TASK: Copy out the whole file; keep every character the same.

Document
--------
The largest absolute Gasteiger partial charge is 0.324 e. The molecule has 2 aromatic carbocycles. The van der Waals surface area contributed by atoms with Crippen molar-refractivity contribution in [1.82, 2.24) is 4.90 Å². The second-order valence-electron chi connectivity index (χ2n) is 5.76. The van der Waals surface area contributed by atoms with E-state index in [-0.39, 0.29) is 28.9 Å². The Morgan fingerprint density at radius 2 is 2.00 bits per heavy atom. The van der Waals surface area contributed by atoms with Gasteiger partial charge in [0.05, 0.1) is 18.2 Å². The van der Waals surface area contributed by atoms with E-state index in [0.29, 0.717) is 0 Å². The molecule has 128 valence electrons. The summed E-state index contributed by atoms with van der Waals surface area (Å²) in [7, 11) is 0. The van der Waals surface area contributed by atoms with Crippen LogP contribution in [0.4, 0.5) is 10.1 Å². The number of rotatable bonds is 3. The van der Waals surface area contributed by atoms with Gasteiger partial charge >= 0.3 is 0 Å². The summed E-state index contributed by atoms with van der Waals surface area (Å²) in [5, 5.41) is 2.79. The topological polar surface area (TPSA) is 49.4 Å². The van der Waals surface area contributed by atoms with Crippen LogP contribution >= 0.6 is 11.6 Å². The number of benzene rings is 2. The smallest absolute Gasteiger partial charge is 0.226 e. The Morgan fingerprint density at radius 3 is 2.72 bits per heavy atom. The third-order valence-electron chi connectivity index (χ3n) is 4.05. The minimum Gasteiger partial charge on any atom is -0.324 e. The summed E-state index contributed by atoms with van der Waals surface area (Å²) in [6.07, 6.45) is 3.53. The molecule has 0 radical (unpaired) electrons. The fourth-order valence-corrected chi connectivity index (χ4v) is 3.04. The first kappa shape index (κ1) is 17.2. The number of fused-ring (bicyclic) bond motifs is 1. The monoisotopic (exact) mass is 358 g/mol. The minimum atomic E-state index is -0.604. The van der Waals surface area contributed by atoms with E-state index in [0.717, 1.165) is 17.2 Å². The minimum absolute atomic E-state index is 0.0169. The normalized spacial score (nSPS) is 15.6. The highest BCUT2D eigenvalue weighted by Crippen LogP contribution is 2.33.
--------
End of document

The largest absolute Gasteiger partial charge is 0.324 e. The molecule has 2 aromatic carbocycles. The van der Waals surface area contributed by atoms with Crippen molar-refractivity contribution in [1.82, 2.24) is 4.90 Å². The second-order valence-electron chi connectivity index (χ2n) is 5.76. The van der Waals surface area contributed by atoms with E-state index in [-0.39, 0.29) is 28.9 Å². The Morgan fingerprint density at radius 2 is 2.00 bits per heavy atom. The van der Waals surface area contributed by atoms with Gasteiger partial charge in [0.05, 0.1) is 18.2 Å². The van der Waals surface area contributed by atoms with E-state index in [0.29, 0.717) is 0 Å². The molecule has 128 valence electrons. The summed E-state index contributed by atoms with van der Waals surface area (Å²) in [7, 11) is 0. The van der Waals surface area contributed by atoms with Crippen LogP contribution in [0.4, 0.5) is 10.1 Å². The number of rotatable bonds is 3. The van der Waals surface area contributed by atoms with Gasteiger partial charge >= 0.3 is 0 Å². The summed E-state index contributed by atoms with van der Waals surface area (Å²) in [5, 5.41) is 2.79. The topological polar surface area (TPSA) is 49.4 Å². The van der Waals surface area contributed by atoms with Crippen LogP contribution >= 0.6 is 11.6 Å². The number of benzene rings is 2. The smallest absolute Gasteiger partial charge is 0.226 e. The Morgan fingerprint density at radius 3 is 2.72 bits per heavy atom. The third-order valence-electron chi connectivity index (χ3n) is 4.05. The minimum Gasteiger partial charge on any atom is -0.324 e. The summed E-state index contributed by atoms with van der Waals surface area (Å²) in [6.07, 6.45) is 3.53. The molecule has 0 radical (unpaired) electrons. The fourth-order valence-corrected chi connectivity index (χ4v) is 3.04. The first kappa shape index (κ1) is 17.2. The number of fused-ring (bicyclic) bond motifs is 1. The monoisotopic (exact) mass is 358 g/mol. The minimum atomic E-state index is -0.604. The van der Waals surface area contributed by atoms with E-state index in [0.717, 1.165) is 17.2 Å². The minimum absolute atomic E-state index is 0.0169. The normalized spacial score (nSPS) is 15.6. The highest BCUT2D eigenvalue weighted by Crippen LogP contribution is 2.33.